Yoga in the Iyengar tradition does not have scripted sequences that are practiced by everyone.   Sequencing of poses is a complex and advanced topic that requires extensive study and experience with the effects of asana sequences from your own practice.  

You should learn from personal experience what effect doing Adho Mukha Svanasana prior to Urdhva Dhanurasana has on your own body and mind and vice versa.   This is the experiential way of understanding asana sequencing.   Many factors influence the sequencing of asanas:   the weather, your age, your experience, how you're feeling mentally and physically on a certain day.  

There are also different types of sequencing:  

(1) sequencing movements within a pose,

(2) sequencing from one pose to another within a family, and

(3) sequencing from one family of poses to another.  

All of these variables make asana sequencing a truly complex topic.

     The different categories of asanas exert different effects not only on your body, but also on your mind and emotions.   The standing poses promote emotional stability and strength.   The forward bends are calming -- even the very deepest forward bend should have a cooling effect, not a straining feeling.   The back bends are anti-depressive and elevate mood.   The inverted poses increase energy and engender equanimity and a sense of well-being.   Backbends are often given to students as a prescription for depression; and forward bends as a prescription for anxiety.

  The choice of sequencing of asanas depends in part upon the state of mind you are in at a given time.   No one sequence will be appropriate for every person, for every mindset, for every energy level, for every level of experience, for every day.   Within the topic of sequencing asanas, there are a few more or less strict rules that we try to follow essentially all the time, and then there are some more or less general rules which can be broken in order to achieve specific effects.   An example of a fairly strict rule is that, in the Iyengar system, Sirsasana should be followed at some point in the sequence either by Sarvangasana, or by a similar pose to lengthen the neck such as Setubandha Sarvangasana or Halasana.   In the Iyengar system, we do not follow Sarvangasana with Sirsasana as is done in some other systems of yoga.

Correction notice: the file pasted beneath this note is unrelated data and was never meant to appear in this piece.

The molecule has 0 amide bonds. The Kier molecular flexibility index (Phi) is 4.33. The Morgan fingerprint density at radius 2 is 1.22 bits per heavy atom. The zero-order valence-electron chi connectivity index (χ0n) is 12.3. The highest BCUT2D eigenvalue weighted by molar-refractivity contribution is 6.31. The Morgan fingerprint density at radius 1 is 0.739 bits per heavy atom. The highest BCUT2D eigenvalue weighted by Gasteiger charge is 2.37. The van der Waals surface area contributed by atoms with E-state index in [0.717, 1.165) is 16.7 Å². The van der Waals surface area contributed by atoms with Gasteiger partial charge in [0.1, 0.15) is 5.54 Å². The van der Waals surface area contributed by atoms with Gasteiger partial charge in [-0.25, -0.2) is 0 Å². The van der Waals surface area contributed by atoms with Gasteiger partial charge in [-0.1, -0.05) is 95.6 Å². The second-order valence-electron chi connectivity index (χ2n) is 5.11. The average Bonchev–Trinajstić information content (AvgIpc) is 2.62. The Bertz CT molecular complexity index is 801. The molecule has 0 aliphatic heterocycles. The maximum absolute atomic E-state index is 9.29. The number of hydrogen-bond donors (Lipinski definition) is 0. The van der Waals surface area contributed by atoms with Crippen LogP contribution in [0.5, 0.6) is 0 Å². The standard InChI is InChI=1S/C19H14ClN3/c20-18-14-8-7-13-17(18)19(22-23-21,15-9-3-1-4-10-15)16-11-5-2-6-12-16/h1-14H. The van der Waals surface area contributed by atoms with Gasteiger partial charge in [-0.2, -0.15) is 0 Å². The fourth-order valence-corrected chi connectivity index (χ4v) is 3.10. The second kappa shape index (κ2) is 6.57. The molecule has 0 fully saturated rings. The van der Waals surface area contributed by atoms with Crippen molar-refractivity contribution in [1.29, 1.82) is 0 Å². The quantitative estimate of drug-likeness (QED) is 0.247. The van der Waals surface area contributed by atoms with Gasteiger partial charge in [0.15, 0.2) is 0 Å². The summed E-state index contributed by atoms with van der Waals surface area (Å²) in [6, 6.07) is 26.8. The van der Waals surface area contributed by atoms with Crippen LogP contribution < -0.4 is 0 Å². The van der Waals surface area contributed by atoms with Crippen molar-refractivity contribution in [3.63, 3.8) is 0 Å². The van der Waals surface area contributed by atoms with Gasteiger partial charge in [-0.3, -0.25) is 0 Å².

More generally, good advice on sequencing can be thought of as general principles such as these:

1. Standing poses are a good preparation for forward bends and also for back bends.



2. Adho Mukha Svanasana is a good preparation for all poses and also a good warm down after both forward bends and back bends.
  There is almost never a bad time to do Adho Mukha Svanasana.   If you are doing Adho Mukha Svanasana near the beginning of a session, it is an active time, a time when you are moving into a working mode, so don't lower yourself into Adho Mukha Virasana (Child's Pose); rather step up into Uttanasana to maintain the energy of the session.   Conversely, if you are doing the pose as a warm down, it can be relaxing to rest in Child's Pose afterward.



3. Don't alternate back and forth between forward bends and back bends.
It is true that one good way to wind down from a session of back bends is to use a few gentle forward bends to recover and refresh the spine.   However, one way that yoga was taught in the West, especially in the early days of yoga in the West, was that you should alternate "pose and counter-pose," moving back and forth between a forward bend and a back bend to move the spine in both directions.   Generally this is not a good practice.   Generally, we devote entire sessions to a particular theme -- standing poses, forward bends, or back bends, for instance.   Even if the theme of the session includes poses from multiple classes of asanas, a strict arrangement of "pose and counter-pose" is not a skillful way of sequencing.   Generally one pose should lead you into the next pose by means of its similarity with the next pose, not by means of opposition.